Moderately preterm infants have more emotional issues

February 1, 2012

Children born just moderately premature (between 32 and 35 weeks' gestation) are about 4 times as likely as term-born infants to demonstate behavioral and emotional problems by the age of 4 years, according to a study from the Netherlands.

Children born just moderately premature (between 32 and 35 weeks' gestation) are about 4 times as likely as term-born infants to demonstrate behavioral and emotional problems by the age of 4 years, according to a study from the Netherlands.

Dutch researchers conducted a nationwide prospective cohort study involving almost 1,000 children born moderately premature and another 577 born at term from 13 preventive healthcare centers for children.

Using the Child Behavior Checklist, the study's authors found that the children born prematurely were more likely to demonstrate general and separate types of behavioral and emotional problems compared with children born at term. Boys were more susceptible to externalizing problems, particularly attention problems; prevalence among them for elevated externalizing problems was 10.5%. Girls were more prone to internalizing problems, such as withdrawn behavior; prevalence was 9.9%. Children born early also were almost twice as likely as those born at term to have somatic complaints (odds ratio [OR], 1.92; 95% CI, 1.09-3.38). Other problems associated with moderate prematurity included emotional reactivity, anxiety/depression, withdrawn behavior, sleep problems, attention problems, and aggressive behavior.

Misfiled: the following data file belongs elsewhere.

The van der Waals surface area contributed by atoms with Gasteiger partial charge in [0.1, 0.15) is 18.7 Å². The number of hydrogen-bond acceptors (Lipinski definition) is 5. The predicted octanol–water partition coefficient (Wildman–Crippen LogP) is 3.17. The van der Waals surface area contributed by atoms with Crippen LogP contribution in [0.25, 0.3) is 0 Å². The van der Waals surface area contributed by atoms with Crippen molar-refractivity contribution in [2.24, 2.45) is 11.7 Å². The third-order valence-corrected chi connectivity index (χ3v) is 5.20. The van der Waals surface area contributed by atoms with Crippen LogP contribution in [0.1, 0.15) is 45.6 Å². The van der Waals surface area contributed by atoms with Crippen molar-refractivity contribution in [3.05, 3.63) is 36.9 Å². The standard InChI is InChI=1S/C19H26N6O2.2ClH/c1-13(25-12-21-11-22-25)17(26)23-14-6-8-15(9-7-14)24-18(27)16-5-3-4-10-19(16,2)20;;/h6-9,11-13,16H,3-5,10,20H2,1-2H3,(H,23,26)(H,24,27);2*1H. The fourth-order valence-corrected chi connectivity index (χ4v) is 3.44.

Potijk MR, de Winter AF, Bos AF, Kerstjens JM, Reijneveld SA. Higher rates of behavioural and emotional problems at preschool age in children born moderately preterm. Arch Dis Child. 2012;97(2):112-117.